10 Jul 2015
So Martin Lewis is apparently on the rampage about the proposal to freeze the threshold at which graduates have to start repaying their loans. In the general scheme of the announcements in the Summer budget this may not be the highest priority.
After all part-time students have to start repaying when they are still studying. It is disappointing that nothing further was said in the budget about supporting part-time and flexible study routes. These are surely the key to higher qualifications and improved skills for those already in the workforce and deserve more attention as the government rolls out its productivity plan.
Annual uprating of the threshold was a Liberal Democrat demand designed to make the 2012 fees and funding scheme appear more progressive. In reality very few countries with a student loan system opt for annual uprating of the repayment threshold – and with good reason. Annual adjustments make a complex system even more complex. Strangely in all of the angst about the fees and funding system in England very little attention has ever been paid to a system which is already highly complex for students and graduates and which potentially leaks like a sieve.
Whatever the merits of a freeze on the threshold at least there will be a public consultation in which we might expect more information about the deal. Freezing the threshold will make the loan scheme appear more affordable by requiring more graduates to start re-paying their loans earlier. But is there a quid pro quo for students and universities? It would be nice to know.
Far more radical is the decision to switch maintenance grants into loans. This has been on the Treasury’s cards for some time although many people including some, but by no means all, Vice-Chancellors and University UK's Student Funding Panel which supported the principle, may have been surprised that all maintenance grants will be swept away in one swoop.
The restoration of grants in 2004 has long been regarded as the pill which sweetened the decision by the Blair government to introduce fees of £3000. Looking back students might regard these as halcyon days. Tuition fee income was additional to teaching grant and the return of grants for full-time students was widely recognised as making the whole deal more palatable.
Eleven years on, students and their families have had to make huge adjustments. While the national message is that the country needs to balance its books and reduce the deficit, individuals are now expected to fund their higher education by taking out a loan. With the demise of maintenance grants England has also turned its back on some of the more imaginative student loan schemes, including the option of encouraging progression with a promise that an element of a loan will be turned into a grant and therefore not liable for repayment on completion of a course within a specified period.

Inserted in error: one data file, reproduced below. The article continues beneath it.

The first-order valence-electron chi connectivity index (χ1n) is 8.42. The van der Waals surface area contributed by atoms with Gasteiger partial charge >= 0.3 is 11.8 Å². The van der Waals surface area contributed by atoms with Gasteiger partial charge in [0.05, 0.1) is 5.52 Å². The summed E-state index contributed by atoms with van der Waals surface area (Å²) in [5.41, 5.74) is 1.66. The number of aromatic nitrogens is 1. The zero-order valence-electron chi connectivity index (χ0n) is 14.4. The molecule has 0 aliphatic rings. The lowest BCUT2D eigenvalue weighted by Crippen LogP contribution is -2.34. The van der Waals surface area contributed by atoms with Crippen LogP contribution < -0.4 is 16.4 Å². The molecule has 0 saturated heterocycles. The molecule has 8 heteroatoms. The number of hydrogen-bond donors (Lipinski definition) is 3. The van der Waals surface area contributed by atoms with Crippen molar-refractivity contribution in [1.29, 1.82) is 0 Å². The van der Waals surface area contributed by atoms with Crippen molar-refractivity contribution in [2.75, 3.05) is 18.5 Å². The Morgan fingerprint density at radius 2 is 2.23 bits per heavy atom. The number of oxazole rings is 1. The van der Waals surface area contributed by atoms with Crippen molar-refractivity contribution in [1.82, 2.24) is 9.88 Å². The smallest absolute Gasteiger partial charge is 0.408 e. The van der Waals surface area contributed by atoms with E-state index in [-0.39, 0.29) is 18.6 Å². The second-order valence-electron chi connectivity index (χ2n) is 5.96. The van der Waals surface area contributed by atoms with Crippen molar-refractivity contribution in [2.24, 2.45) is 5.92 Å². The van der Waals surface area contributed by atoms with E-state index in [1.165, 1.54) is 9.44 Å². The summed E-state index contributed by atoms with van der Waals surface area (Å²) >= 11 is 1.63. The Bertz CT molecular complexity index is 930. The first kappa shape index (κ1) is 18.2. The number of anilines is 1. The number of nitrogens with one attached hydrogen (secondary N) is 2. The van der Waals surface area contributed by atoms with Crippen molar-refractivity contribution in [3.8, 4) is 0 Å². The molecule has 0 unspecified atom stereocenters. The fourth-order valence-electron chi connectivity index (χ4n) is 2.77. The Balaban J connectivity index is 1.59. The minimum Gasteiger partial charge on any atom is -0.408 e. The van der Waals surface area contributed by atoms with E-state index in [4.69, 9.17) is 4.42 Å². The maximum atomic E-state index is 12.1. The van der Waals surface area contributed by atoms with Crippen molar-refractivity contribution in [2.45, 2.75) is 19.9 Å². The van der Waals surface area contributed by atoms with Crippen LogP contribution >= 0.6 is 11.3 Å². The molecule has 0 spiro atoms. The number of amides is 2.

Freezing of the earnings threshold and the equally significant review of the discount rates applied to all government liabilities will see, at least on paper, the costs of the fee and student support loan system fall like a stone. The Department of Business, Innovation and Skills has a long-term aim to reduce the write-off (or RAB) to 36p in the pound. They are likely to do better than that. This will disguise the marginal costs of an increased write-off that will be incurred by those students who will leave university with the largest debts and will, inevitably, be those from the lowest income households. This is an issue of fairness which should rightly be the subject of continued debate.
However, claims that the system is unsustainable will look less robust in the future even though behind the scenes the government will continue to borrow the money to lend to students rather than provide direct grant to universities. The smoke and mirror of government accounting rules will therefore continue to cloud the debate about higher education funding in England.
The straight abolition of grants would be likely to result in a 10% reduction in applications. Replacement of grants with loans will minimise the impact. In any case it is hardly a surprise that students continue to access loans and enter university: after all very few of them have access to other financial support.
There is one aspect of the abolition of grants that has received far too little attention. An interest rate of 3% is applied to fee and maintenance loans while they are studying. Students taking out the maximum maintenance and fee loan of £8,200 and £9,000 respectively will see their student loan bill rise to nearly £18,000 by the end of year one.
Since repayments are deferred until graduates are earning £21,000 this is a ‘paper transaction’ for many students. For others taking out a loan which is interest-bearing is much more significant. For 5 years the Department of Business Innovation and Skills has been promising a version of the loan system which is sharia compliant. If Martin Lewis wants to get worked up about anything, this surely is it.